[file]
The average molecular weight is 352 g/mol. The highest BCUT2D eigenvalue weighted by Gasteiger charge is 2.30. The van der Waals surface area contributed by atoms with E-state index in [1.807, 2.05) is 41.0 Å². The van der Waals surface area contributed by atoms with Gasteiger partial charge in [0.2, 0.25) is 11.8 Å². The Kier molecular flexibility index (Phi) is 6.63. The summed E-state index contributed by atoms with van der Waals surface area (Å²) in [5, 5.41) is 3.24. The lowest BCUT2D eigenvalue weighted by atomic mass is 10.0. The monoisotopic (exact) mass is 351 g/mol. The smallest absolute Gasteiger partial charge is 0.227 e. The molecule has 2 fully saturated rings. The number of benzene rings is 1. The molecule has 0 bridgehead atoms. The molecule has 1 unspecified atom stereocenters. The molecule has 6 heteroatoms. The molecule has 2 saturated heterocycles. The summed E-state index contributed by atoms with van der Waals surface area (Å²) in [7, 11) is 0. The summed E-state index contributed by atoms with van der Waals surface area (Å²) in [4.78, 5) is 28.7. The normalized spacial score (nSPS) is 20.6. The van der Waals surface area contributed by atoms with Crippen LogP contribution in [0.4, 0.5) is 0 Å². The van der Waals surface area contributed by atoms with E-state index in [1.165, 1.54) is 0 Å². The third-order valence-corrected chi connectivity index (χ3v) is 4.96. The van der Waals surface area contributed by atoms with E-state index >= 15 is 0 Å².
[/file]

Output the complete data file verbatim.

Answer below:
The average molecular weight is 352 g/mol. The highest BCUT2D eigenvalue weighted by Gasteiger charge is 2.30. The van der Waals surface area contributed by atoms with E-state index in [1.807, 2.05) is 41.0 Å². The van der Waals surface area contributed by atoms with Gasteiger partial charge in [0.2, 0.25) is 11.8 Å². The Kier molecular flexibility index (Phi) is 6.63. The summed E-state index contributed by atoms with van der Waals surface area (Å²) in [5, 5.41) is 3.24. The lowest BCUT2D eigenvalue weighted by atomic mass is 10.0. The monoisotopic (exact) mass is 351 g/mol. The smallest absolute Gasteiger partial charge is 0.227 e. The molecule has 2 fully saturated rings. The number of benzene rings is 1. The molecule has 0 bridgehead atoms. The molecule has 1 unspecified atom stereocenters. The molecule has 6 heteroatoms. The molecule has 2 saturated heterocycles. The summed E-state index contributed by atoms with van der Waals surface area (Å²) in [7, 11) is 0. The summed E-state index contributed by atoms with van der Waals surface area (Å²) in [4.78, 5) is 28.7. The normalized spacial score (nSPS) is 20.6. The van der Waals surface area contributed by atoms with Crippen LogP contribution in [0.4, 0.5) is 0 Å². The van der Waals surface area contributed by atoms with E-state index in [1.165, 1.54) is 0 Å². The third-order valence-corrected chi connectivity index (χ3v) is 4.96. The van der Waals surface area contributed by atoms with E-state index >= 15 is 0 Å².